By W. Perry Hall/Contributing Writer
A great writer creates stories that refresh our perceptions. Familiarity often blinds us to the beauty of the world around us, so that when the “writer shakes up the familiar scene,” as Anais Nin said, it is “as if by magic, we see a new meaning in it.”
I’m not going out on a limb in calling Michael Knight a wizard of Mobile Bay. After all, his “Eveningland: Stories,” a “story cycle” comprising six short stories and a novella set in the past decade, teems with abracadabra moments for anyone who has lived within 50 miles of Mobile Bay, such as: hearing “the buzz of an outboard motor fussing in through the screen” of a home on the water; smelling batter “on the kitchen exhaust” as a boat “cruises under [Dog River] bridge;” meandering off Dog River under “cypress branches arching over the creek, painting a filigree in shadow;” viewing from a distance “fingers of blue smoke” above factories “like machines for making clouds;” wondering at the shades of red in a Catholic church’s stained-glass rose; using as a makeout den a canopy beneath a magnolia “at least three stories tall,” with its “cool, shadowy space …, the world and the sky barely visible through the leaves;” and duck hunting on “cold, early mornings,” watching “mist over the water and the lazy rising of the sun” with a “dog shivering in the blind.”
Knight, a St. Paul’s alum, now serves as an English professor at the University of Tennessee in Knoxville. He anchors his latest story collection with a quote from “The Moviegoer,” Walker Percy’s 1961 award-winning novel set in New Orleans in which the aunt of young, lonely and disillusioned Binx Bolling lamented the “going under of the evening land,” by which she meant the decline of a way of life from the Old South. She explained her disappointment at her inability to “pass on to [Binx] the one heritage of the men of our family, a certain quality of spirit, a gaiety, a sense of duty, a nobility worn lightly, a sweetness, a gentleness with women — the only good things the South ever had and the only things that really matter in this life.”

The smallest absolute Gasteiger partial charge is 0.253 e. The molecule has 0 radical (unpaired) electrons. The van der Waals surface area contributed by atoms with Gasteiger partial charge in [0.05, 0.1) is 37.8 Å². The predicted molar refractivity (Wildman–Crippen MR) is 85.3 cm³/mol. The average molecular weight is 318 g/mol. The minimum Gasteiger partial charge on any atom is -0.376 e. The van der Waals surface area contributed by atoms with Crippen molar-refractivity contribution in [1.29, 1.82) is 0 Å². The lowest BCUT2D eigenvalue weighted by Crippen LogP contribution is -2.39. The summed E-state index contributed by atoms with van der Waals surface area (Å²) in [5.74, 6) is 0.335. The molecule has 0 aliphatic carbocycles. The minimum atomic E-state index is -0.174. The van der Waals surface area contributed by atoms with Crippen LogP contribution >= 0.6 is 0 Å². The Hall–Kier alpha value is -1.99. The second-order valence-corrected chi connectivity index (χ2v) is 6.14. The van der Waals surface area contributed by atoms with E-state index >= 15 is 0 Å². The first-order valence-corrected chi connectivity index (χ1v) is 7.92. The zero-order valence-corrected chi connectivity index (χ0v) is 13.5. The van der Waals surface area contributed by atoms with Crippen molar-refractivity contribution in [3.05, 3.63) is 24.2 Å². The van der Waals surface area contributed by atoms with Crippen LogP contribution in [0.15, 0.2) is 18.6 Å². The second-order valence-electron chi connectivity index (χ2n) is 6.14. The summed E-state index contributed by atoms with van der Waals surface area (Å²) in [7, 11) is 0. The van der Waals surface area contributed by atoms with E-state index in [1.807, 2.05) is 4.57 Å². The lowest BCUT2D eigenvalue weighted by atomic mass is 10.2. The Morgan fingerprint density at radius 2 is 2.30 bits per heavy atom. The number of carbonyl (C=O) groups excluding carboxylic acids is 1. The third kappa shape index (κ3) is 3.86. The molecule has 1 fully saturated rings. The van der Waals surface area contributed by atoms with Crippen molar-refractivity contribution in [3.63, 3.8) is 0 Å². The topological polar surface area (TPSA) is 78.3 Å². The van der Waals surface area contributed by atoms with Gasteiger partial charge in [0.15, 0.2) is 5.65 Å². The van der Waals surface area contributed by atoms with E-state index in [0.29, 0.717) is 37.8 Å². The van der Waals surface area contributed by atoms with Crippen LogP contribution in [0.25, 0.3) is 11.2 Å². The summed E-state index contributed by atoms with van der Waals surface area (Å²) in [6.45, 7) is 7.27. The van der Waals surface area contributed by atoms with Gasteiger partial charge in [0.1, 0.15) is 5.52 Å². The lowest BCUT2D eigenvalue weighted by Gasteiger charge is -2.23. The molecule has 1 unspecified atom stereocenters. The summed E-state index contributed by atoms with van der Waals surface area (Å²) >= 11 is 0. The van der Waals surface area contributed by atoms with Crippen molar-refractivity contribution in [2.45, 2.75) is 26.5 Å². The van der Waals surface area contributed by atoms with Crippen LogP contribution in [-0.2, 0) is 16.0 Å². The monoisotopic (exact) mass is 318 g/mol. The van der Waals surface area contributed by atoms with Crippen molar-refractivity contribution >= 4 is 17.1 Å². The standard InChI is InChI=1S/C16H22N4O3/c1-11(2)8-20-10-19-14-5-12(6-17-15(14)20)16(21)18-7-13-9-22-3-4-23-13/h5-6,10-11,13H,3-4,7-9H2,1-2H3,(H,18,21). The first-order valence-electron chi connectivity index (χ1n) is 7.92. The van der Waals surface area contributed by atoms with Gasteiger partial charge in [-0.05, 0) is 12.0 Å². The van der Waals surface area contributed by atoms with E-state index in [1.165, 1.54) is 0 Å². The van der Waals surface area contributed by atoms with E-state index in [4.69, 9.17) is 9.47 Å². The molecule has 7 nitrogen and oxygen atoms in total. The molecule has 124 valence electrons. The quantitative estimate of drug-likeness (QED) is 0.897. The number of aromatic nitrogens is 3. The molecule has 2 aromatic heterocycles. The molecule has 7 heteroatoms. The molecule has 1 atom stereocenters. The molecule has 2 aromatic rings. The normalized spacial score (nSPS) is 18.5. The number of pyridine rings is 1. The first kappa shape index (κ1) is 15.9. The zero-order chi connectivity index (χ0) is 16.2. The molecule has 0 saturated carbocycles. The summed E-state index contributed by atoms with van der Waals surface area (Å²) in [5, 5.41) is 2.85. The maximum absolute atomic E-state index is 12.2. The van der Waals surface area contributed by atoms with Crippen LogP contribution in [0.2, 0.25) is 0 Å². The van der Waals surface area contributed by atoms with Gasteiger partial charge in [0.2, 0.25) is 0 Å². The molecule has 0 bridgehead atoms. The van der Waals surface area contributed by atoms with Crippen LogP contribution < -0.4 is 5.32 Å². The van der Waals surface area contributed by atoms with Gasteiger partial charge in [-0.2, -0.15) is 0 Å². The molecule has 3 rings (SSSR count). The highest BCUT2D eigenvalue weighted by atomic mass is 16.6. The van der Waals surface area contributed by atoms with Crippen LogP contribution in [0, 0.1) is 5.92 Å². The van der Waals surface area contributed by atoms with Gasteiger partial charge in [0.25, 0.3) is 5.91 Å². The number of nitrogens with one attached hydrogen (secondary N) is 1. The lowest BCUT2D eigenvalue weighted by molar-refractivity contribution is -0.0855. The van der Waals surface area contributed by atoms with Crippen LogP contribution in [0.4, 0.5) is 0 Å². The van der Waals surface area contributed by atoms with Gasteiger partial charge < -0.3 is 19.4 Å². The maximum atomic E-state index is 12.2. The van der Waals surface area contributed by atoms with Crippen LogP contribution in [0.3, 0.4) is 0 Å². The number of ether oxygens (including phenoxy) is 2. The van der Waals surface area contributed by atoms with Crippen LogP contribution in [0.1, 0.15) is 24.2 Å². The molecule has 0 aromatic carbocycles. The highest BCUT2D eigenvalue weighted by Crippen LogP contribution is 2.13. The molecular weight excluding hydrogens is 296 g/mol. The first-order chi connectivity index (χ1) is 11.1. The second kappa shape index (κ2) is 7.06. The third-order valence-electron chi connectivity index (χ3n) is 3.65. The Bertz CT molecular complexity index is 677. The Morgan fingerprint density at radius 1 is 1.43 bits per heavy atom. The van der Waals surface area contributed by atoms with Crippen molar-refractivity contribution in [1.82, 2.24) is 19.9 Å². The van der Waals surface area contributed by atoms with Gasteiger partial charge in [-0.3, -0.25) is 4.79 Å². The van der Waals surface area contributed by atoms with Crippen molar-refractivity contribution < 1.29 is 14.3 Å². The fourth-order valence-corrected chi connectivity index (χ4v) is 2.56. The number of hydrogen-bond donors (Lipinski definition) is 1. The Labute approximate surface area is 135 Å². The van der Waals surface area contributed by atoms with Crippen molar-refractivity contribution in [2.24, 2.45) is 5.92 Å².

As W.J. Cash explained in his 1941 “The Mind of the South,” “the gentlemanly idea, driven from England by Cromwell, [took] refuge in the South and fashioned for itself a world to its heart’s desire: a world … wholly dominated by ideals of honor and chivalry and ‘noblesse.’”
While Knight’s characters are mostly those whom many “outsiders” might consider the usual suspects to mourn the sinking of evening land — mostly white in the upper-middle to upper classes, his stories seem to subtly chronicle, in a life cycle, this “going under” by way of education and nature, as the older generations pass and the younger ones recede further. Knight does not romanticize the genteel way of life. Instead, as in “The Moviegoer,” most of the characters here float adrift — lonely, restless, regretful — in the doldrums of an existential dilemma or spiritual crisis. Perhaps more significantly, all of their lives are overshadowed by the accomplishments, or haunted by the sins, of the father.
In “Our Lady of the Roses,” set over the two weeks of Mardi Gras, a 26-year-old art teacher at a parochial K-8 confronts her first life crisis in the confluence of an anticipated marriage proposal, the head nun’s push for her to teach a more liturgical curriculum, her disillusionment with the church and her doubts concerning her faith since attending Brown and the loss of her cat, until being pushed to the edge by the actualization of a recurring dream.
“Eveningland” transports the reader past dozens of familiar places, such as Fort Morgan and Dog River, in “Water and Oil,” a poignant story of innocence lost and the ache of nostalgia. In the summer of 2011, 17-year-old Bragg is charged with scouting between forts Gaines and Morgan on his skiff for signs of the ominous, obsidian cloud of oil slowly approaching from Deepwater Horizon.
While operating out of his dad’s Dog River marina, Bragg infatuates over a 19-year-old marina employee, a “damaged beauty” with a rough beau and no aspirations. I take a moment here to heap extra praise on Knight for brilliantly pegging a sentiment from my distant past, which I suspect many other men experienced in younger years: “He could not have explained the intensity of his attraction to [her], that blissful ache that welled up in his chest at the sight of her barefooting across the dock, the feeling a distant cousin of nostalgia, as if he’d already won and loved and lost her.” Truly, fiction reveals “truths that reality obscures,” as Jessamyn West wrote.